Age regression: a case study.
|Article Type:||Case study|
Hypnotism (Health aspects)
Phobias (Risk factors)
Phobias (Care and treatment)
Phobias (Case studies)
|Author:||Mackey, Edward F.|
|Publication:||Name: Annals of the American Psychotherapy Association Publisher: American Psychotherapy Association Audience: Academic; Professional Format: Magazine/Journal Subject: Psychology and mental health Copyright: COPYRIGHT 2009 American Psychotherapy Association ISSN: 1535-4075|
|Issue:||Date: Winter, 2009 Source Volume: 12 Source Issue: 4|
|Geographic:||Geographic Scope: United States Geographic Code: 1USA United States|
Phobias significantly affect the activities of daily living (ADL) in patients who suffer from them. Age regression therapy in hypnotic trance is a quick method to identify initial sensitizing events (ISEs) and subsequent sensitizing events (SSEs). Detailed here is my experience with a patient who presents with an animal phobia. Since most animal-type specific phobias have their root in early childhood, age regression can move the therapy in that direction and may lead to faster therapeutic interaction. The patient reported that this hypnotherapeutic treatment helped her to regain composure, self control, and to once again enjoy normal ADL.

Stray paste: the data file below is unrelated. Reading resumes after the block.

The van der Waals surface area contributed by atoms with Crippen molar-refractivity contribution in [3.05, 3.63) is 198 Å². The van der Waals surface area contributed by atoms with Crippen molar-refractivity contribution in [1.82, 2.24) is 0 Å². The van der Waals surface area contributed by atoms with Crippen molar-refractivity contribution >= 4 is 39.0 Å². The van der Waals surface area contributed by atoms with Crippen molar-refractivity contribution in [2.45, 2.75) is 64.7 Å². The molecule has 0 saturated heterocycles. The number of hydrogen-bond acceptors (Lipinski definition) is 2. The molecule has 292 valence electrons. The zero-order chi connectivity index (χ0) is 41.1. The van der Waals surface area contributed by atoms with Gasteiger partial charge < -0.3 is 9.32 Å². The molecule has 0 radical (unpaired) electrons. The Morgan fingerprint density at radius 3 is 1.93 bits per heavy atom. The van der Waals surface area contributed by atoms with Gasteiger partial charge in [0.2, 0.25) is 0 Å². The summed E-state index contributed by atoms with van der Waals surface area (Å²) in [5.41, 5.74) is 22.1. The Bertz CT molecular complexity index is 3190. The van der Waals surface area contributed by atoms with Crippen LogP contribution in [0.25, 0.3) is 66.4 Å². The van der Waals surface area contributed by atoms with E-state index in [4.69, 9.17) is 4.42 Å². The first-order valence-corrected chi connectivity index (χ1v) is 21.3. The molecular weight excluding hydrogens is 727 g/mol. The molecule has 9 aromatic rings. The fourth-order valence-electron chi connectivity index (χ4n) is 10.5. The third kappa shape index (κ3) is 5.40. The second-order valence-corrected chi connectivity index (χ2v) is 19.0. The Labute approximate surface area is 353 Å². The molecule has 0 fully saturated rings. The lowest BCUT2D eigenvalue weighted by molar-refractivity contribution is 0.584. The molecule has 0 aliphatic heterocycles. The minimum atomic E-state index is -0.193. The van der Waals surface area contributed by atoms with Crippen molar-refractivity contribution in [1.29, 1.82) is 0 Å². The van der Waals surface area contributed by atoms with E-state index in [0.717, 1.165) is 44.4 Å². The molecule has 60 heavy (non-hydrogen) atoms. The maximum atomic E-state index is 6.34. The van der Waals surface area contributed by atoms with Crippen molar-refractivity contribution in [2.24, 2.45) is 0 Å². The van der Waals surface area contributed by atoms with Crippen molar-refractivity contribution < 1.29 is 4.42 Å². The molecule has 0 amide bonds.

Age regression is one of the phenomena identified in the hypnotic trance (Crasilneck & Hall, 1985; Watts, 2005). Techniques of age regression usually guide a patient back in memory to reexperience an event either vividly, called hypermnesia, or as if they are reliving the event itself, called revivification (Yapko, 2003). Age regression is perhaps one of the most widely utilized techniques in hypnotic work. At the same time, it is suspect for confabulation and thus remains controversial (Kroger, 1977; Rossi & Cheek, 1988; Yapko, 2003). The use of proper age regression techniques limits confabulation (Cheek, 1994; Ewin & Eimer, 2006).